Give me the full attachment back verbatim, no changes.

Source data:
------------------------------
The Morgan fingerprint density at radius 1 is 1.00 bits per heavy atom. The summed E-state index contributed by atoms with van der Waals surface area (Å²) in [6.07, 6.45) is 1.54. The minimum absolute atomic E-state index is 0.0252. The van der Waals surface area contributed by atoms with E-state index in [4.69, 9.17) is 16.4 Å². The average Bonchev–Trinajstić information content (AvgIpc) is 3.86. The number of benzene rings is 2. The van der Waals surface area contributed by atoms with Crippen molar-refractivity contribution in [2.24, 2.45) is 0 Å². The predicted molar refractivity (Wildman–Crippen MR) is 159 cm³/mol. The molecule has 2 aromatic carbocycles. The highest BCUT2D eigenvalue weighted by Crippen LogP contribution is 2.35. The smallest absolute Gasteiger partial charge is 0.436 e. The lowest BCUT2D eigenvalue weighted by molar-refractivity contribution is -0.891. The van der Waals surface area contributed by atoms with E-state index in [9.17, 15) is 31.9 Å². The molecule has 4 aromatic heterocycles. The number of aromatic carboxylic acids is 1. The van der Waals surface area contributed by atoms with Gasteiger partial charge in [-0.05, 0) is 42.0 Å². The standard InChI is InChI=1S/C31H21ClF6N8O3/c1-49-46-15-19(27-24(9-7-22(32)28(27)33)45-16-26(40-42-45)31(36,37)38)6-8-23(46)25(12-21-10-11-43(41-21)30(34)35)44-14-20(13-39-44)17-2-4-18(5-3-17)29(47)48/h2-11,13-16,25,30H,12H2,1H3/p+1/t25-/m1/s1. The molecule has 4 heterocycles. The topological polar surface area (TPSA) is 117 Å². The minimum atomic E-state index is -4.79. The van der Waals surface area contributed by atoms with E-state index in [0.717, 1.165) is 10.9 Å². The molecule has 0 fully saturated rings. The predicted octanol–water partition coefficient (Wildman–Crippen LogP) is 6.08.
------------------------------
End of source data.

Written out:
The Morgan fingerprint density at radius 1 is 1.00 bits per heavy atom. The summed E-state index contributed by atoms with van der Waals surface area (Å²) in [6.07, 6.45) is 1.54. The minimum absolute atomic E-state index is 0.0252. The van der Waals surface area contributed by atoms with E-state index in [4.69, 9.17) is 16.4 Å². The average Bonchev–Trinajstić information content (AvgIpc) is 3.86. The number of benzene rings is 2. The van der Waals surface area contributed by atoms with Crippen molar-refractivity contribution in [2.24, 2.45) is 0 Å². The predicted molar refractivity (Wildman–Crippen MR) is 159 cm³/mol. The molecule has 2 aromatic carbocycles. The highest BCUT2D eigenvalue weighted by Crippen LogP contribution is 2.35. The smallest absolute Gasteiger partial charge is 0.436 e. The lowest BCUT2D eigenvalue weighted by molar-refractivity contribution is -0.891. The van der Waals surface area contributed by atoms with E-state index in [9.17, 15) is 31.9 Å². The molecule has 4 aromatic heterocycles. The number of aromatic carboxylic acids is 1. The van der Waals surface area contributed by atoms with Gasteiger partial charge in [-0.05, 0) is 42.0 Å². The standard InChI is InChI=1S/C31H21ClF6N8O3/c1-49-46-15-19(27-24(9-7-22(32)28(27)33)45-16-26(40-42-45)31(36,37)38)6-8-23(46)25(12-21-10-11-43(41-21)30(34)35)44-14-20(13-39-44)17-2-4-18(5-3-17)29(47)48/h2-11,13-16,25,30H,12H2,1H3/p+1/t25-/m1/s1. The molecule has 4 heterocycles. The topological polar surface area (TPSA) is 117 Å². The minimum atomic E-state index is -4.79. The van der Waals surface area contributed by atoms with E-state index in [0.717, 1.165) is 10.9 Å². The molecule has 0 fully saturated rings. The predicted octanol–water partition coefficient (Wildman–Crippen LogP) is 6.08.